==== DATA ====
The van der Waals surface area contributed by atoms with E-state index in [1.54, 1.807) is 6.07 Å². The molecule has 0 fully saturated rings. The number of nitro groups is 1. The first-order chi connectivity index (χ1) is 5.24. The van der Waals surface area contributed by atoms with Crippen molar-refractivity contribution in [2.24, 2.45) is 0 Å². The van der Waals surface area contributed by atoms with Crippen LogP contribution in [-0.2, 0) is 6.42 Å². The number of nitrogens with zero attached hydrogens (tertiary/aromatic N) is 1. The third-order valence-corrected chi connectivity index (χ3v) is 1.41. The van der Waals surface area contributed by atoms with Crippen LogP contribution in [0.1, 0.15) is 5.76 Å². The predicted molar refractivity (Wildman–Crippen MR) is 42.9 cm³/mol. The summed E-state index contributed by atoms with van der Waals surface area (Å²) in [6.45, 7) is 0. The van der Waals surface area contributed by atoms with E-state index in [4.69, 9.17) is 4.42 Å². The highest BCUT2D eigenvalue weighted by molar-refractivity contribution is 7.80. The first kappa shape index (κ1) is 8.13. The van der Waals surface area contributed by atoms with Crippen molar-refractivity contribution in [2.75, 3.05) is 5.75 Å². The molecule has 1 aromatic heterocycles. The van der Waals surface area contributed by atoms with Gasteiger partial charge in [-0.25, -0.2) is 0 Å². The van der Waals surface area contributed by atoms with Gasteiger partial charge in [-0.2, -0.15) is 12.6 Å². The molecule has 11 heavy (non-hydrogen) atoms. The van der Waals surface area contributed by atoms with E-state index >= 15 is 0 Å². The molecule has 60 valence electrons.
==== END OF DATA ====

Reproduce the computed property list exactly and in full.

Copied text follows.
The van der Waals surface area contributed by atoms with E-state index in [1.54, 1.807) is 6.07 Å². The molecule has 0 fully saturated rings. The number of nitro groups is 1. The first-order chi connectivity index (χ1) is 5.24. The van der Waals surface area contributed by atoms with Crippen molar-refractivity contribution in [2.24, 2.45) is 0 Å². The van der Waals surface area contributed by atoms with Crippen LogP contribution in [-0.2, 0) is 6.42 Å². The number of nitrogens with zero attached hydrogens (tertiary/aromatic N) is 1. The third-order valence-corrected chi connectivity index (χ3v) is 1.41. The van der Waals surface area contributed by atoms with Crippen LogP contribution in [0.1, 0.15) is 5.76 Å². The predicted molar refractivity (Wildman–Crippen MR) is 42.9 cm³/mol. The summed E-state index contributed by atoms with van der Waals surface area (Å²) in [6.45, 7) is 0. The van der Waals surface area contributed by atoms with E-state index in [4.69, 9.17) is 4.42 Å². The highest BCUT2D eigenvalue weighted by molar-refractivity contribution is 7.80. The first kappa shape index (κ1) is 8.13. The van der Waals surface area contributed by atoms with Crippen molar-refractivity contribution in [2.75, 3.05) is 5.75 Å². The molecule has 1 aromatic heterocycles. The van der Waals surface area contributed by atoms with Gasteiger partial charge in [-0.25, -0.2) is 0 Å². The van der Waals surface area contributed by atoms with Gasteiger partial charge in [-0.2, -0.15) is 12.6 Å². The molecule has 11 heavy (non-hydrogen) atoms. The van der Waals surface area contributed by atoms with E-state index >= 15 is 0 Å². The molecule has 60 valence electrons.